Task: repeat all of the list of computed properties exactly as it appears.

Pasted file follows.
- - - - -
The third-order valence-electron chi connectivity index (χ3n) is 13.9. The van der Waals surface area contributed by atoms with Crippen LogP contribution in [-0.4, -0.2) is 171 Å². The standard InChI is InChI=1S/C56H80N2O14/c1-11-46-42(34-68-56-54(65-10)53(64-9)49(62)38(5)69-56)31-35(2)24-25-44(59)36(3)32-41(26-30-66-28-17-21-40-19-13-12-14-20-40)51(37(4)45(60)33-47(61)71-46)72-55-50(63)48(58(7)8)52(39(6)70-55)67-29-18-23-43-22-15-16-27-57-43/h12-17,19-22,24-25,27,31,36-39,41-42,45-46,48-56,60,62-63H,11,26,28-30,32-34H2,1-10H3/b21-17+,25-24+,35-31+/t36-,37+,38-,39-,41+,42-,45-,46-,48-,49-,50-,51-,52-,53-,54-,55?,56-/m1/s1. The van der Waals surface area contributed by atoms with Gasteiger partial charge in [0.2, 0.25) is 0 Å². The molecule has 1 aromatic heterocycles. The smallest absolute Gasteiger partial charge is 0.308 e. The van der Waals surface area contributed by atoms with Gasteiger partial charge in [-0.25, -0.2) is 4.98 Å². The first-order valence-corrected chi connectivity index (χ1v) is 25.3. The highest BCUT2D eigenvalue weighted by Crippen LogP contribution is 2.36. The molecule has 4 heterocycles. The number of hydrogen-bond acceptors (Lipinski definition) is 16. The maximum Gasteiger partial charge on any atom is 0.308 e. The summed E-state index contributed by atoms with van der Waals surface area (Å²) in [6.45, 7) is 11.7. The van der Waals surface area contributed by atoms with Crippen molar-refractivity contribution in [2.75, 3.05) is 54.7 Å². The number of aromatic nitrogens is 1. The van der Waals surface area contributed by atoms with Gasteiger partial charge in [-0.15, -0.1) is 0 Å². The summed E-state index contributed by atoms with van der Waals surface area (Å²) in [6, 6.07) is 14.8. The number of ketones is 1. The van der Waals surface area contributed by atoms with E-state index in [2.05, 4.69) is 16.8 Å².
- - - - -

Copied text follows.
The third-order valence-electron chi connectivity index (χ3n) is 13.9. The van der Waals surface area contributed by atoms with Crippen LogP contribution in [-0.4, -0.2) is 171 Å². The standard InChI is InChI=1S/C56H80N2O14/c1-11-46-42(34-68-56-54(65-10)53(64-9)49(62)38(5)69-56)31-35(2)24-25-44(59)36(3)32-41(26-30-66-28-17-21-40-19-13-12-14-20-40)51(37(4)45(60)33-47(61)71-46)72-55-50(63)48(58(7)8)52(39(6)70-55)67-29-18-23-43-22-15-16-27-57-43/h12-17,19-22,24-25,27,31,36-39,41-42,45-46,48-56,60,62-63H,11,26,28-30,32-34H2,1-10H3/b21-17+,25-24+,35-31+/t36-,37+,38-,39-,41+,42-,45-,46-,48-,49-,50-,51-,52-,53-,54-,55?,56-/m1/s1. The van der Waals surface area contributed by atoms with Gasteiger partial charge in [0.2, 0.25) is 0 Å². The molecule has 1 aromatic heterocycles. The smallest absolute Gasteiger partial charge is 0.308 e. The van der Waals surface area contributed by atoms with Gasteiger partial charge in [-0.25, -0.2) is 4.98 Å². The first-order valence-corrected chi connectivity index (χ1v) is 25.3. The highest BCUT2D eigenvalue weighted by Crippen LogP contribution is 2.36. The molecule has 4 heterocycles. The number of hydrogen-bond acceptors (Lipinski definition) is 16. The maximum Gasteiger partial charge on any atom is 0.308 e. The summed E-state index contributed by atoms with van der Waals surface area (Å²) in [6.45, 7) is 11.7. The van der Waals surface area contributed by atoms with Crippen molar-refractivity contribution in [2.75, 3.05) is 54.7 Å². The number of aromatic nitrogens is 1. The van der Waals surface area contributed by atoms with Gasteiger partial charge in [-0.15, -0.1) is 0 Å². The summed E-state index contributed by atoms with van der Waals surface area (Å²) in [6, 6.07) is 14.8. The number of ketones is 1. The van der Waals surface area contributed by atoms with E-state index in [2.05, 4.69) is 16.8 Å².